“I applaud [the bipartisan group of eight] Senators for setting partisanship aside to tackle a crucial issue facing our nation. This is a positive first step,” he said. “I pledge that I will do everything in my power as Majority Leader to get a bill across the finish line.”
Senate Republican Leader Mitch McConnellAddison (Mitch) Mitchell McConnellHillicon Valley: Apple rolls out coronavirus screening app, website | Pompeo urged to crack down on coronavirus misinformation from China | Senators push FTC on price gouging | Instacart workers threaten strike Trump signs T coronavirus relief package Pelosi not invited by Trump to White House coronavirus relief bill's signing MORE (Ky.) urged Reid to move immigration reform through the Judiciary Committee and not bring it straight to the floor.
“This effort is too important to be written in a back room and sent to the floor with a take-it-or-leave it approach,” he said.
Speaker John BoehnerJohn Andrew BoehnerThe Pelosi administration Coronavirus spending will come amid huge deficits Meadows joins White House facing reelection challenges MORE (R-Ohio) offered a less enthusiastic response than Reid. He said the House would review the Senate’s work but stopped short of calling for comprehensive immigration reform.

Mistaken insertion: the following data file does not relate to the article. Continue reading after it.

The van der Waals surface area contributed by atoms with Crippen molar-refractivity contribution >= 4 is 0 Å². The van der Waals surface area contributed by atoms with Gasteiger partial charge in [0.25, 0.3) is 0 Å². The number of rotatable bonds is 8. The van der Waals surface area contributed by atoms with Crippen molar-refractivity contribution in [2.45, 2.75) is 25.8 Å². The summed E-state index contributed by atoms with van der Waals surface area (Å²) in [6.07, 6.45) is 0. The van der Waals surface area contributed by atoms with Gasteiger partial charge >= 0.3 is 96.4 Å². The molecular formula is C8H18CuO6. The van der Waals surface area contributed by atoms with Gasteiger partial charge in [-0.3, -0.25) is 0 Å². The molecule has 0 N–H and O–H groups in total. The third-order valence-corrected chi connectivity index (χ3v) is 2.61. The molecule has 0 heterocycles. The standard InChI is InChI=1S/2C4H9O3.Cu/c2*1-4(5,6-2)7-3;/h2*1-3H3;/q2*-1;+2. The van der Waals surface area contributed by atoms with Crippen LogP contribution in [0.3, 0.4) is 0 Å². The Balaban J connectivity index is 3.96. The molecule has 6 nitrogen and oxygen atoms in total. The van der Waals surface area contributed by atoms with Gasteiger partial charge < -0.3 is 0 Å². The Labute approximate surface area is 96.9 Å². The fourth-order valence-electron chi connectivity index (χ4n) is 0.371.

Rep. Lamar Smith (R-Texas), the former chairman of the House Judiciary Committee, panned the Senate proposal as amnesty and warned that it would encourage more illegal immigration.
But other past opponents of comprehensive immigration reform expressed a willingness to reconsider the issue.
Sen. Chuck GrassleyCharles (Chuck) Ernest GrassleyLobbying blitz yields wins for airlines, corporations, banks, unions Chances for drug pricing, surprise billing action fade until November Stimulus talks to miss McConnell's Monday deadline MORE (Iowa), the ranking Republican on the Judiciary Committee, who voted against immigration reform bills in 2006 and 2007, praised his colleagues for trying to find a long-term solution.
“There’s a lot to be said for these members working together and moving the issue forward,” he said. “And, while I especially appreciate the group’s focus on legal avenues of immigration, there are a lot of questions to be answered on even the most mundane of topics.”
He expressed concern over the lack of detail for a proposed employment verification system.

Updated at 7:30 p.m.